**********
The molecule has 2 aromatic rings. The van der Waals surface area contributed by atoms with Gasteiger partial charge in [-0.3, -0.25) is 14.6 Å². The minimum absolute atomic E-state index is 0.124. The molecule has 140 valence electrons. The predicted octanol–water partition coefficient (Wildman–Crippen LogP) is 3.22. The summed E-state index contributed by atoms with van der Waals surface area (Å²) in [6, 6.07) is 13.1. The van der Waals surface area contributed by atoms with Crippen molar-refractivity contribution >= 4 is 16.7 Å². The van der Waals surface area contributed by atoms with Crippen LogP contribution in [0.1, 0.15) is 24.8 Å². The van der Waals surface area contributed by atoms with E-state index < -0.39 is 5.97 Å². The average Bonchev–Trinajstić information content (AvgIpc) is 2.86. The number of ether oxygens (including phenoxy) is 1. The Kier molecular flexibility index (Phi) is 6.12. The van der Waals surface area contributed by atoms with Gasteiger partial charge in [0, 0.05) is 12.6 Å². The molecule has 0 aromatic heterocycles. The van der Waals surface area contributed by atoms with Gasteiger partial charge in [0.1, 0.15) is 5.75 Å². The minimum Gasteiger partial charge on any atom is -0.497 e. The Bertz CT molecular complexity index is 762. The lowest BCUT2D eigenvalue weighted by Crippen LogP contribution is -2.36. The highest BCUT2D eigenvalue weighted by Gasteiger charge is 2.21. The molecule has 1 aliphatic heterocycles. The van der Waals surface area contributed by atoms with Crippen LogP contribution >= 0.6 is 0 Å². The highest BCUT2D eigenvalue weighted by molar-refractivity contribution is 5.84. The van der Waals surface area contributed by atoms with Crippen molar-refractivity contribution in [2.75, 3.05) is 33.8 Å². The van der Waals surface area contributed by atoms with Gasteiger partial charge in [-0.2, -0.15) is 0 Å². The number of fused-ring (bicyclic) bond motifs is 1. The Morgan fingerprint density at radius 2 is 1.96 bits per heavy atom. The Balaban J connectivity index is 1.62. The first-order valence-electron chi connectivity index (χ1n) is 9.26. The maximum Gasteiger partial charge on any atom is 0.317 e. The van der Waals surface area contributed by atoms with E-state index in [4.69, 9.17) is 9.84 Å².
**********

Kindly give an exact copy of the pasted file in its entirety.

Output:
The molecule has 2 aromatic rings. The van der Waals surface area contributed by atoms with Gasteiger partial charge in [-0.3, -0.25) is 14.6 Å². The minimum absolute atomic E-state index is 0.124. The molecule has 140 valence electrons. The predicted octanol–water partition coefficient (Wildman–Crippen LogP) is 3.22. The summed E-state index contributed by atoms with van der Waals surface area (Å²) in [6, 6.07) is 13.1. The van der Waals surface area contributed by atoms with Crippen molar-refractivity contribution >= 4 is 16.7 Å². The van der Waals surface area contributed by atoms with Crippen LogP contribution in [0.1, 0.15) is 24.8 Å². The van der Waals surface area contributed by atoms with E-state index < -0.39 is 5.97 Å². The average Bonchev–Trinajstić information content (AvgIpc) is 2.86. The number of ether oxygens (including phenoxy) is 1. The Kier molecular flexibility index (Phi) is 6.12. The van der Waals surface area contributed by atoms with Gasteiger partial charge in [0, 0.05) is 12.6 Å². The molecule has 0 aromatic heterocycles. The van der Waals surface area contributed by atoms with Gasteiger partial charge in [0.1, 0.15) is 5.75 Å². The minimum Gasteiger partial charge on any atom is -0.497 e. The Bertz CT molecular complexity index is 762. The lowest BCUT2D eigenvalue weighted by Crippen LogP contribution is -2.36. The highest BCUT2D eigenvalue weighted by Gasteiger charge is 2.21. The molecule has 1 aliphatic heterocycles. The van der Waals surface area contributed by atoms with Crippen LogP contribution >= 0.6 is 0 Å². The highest BCUT2D eigenvalue weighted by molar-refractivity contribution is 5.84. The van der Waals surface area contributed by atoms with Crippen molar-refractivity contribution in [2.75, 3.05) is 33.8 Å². The van der Waals surface area contributed by atoms with Gasteiger partial charge in [-0.2, -0.15) is 0 Å². The number of fused-ring (bicyclic) bond motifs is 1. The Morgan fingerprint density at radius 2 is 1.96 bits per heavy atom. The Balaban J connectivity index is 1.62. The first-order valence-electron chi connectivity index (χ1n) is 9.26. The maximum Gasteiger partial charge on any atom is 0.317 e. The van der Waals surface area contributed by atoms with E-state index in [4.69, 9.17) is 9.84 Å².